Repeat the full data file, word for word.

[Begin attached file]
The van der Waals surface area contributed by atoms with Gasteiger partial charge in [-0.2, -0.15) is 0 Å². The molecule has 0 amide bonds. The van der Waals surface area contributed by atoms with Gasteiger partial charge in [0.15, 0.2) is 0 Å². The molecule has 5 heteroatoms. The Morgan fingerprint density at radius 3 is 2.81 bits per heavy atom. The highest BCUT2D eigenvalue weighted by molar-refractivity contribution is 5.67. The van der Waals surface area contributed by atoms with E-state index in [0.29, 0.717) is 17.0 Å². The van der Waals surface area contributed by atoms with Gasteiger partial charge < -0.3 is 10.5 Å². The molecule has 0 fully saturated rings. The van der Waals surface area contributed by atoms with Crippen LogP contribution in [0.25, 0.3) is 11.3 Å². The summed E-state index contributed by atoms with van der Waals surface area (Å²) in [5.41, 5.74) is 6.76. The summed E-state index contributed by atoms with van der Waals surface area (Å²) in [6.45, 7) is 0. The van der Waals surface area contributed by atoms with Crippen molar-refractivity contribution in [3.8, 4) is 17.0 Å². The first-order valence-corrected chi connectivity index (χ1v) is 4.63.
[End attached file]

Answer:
The van der Waals surface area contributed by atoms with Gasteiger partial charge in [-0.2, -0.15) is 0 Å². The molecule has 0 amide bonds. The van der Waals surface area contributed by atoms with Gasteiger partial charge in [0.15, 0.2) is 0 Å². The molecule has 5 heteroatoms. The Morgan fingerprint density at radius 3 is 2.81 bits per heavy atom. The highest BCUT2D eigenvalue weighted by molar-refractivity contribution is 5.67. The van der Waals surface area contributed by atoms with E-state index in [0.29, 0.717) is 17.0 Å². The van der Waals surface area contributed by atoms with Gasteiger partial charge < -0.3 is 10.5 Å². The molecule has 0 fully saturated rings. The van der Waals surface area contributed by atoms with Crippen LogP contribution in [0.25, 0.3) is 11.3 Å². The summed E-state index contributed by atoms with van der Waals surface area (Å²) in [5.41, 5.74) is 6.76. The summed E-state index contributed by atoms with van der Waals surface area (Å²) in [6.45, 7) is 0. The van der Waals surface area contributed by atoms with Crippen molar-refractivity contribution in [3.8, 4) is 17.0 Å². The first-order valence-corrected chi connectivity index (χ1v) is 4.63.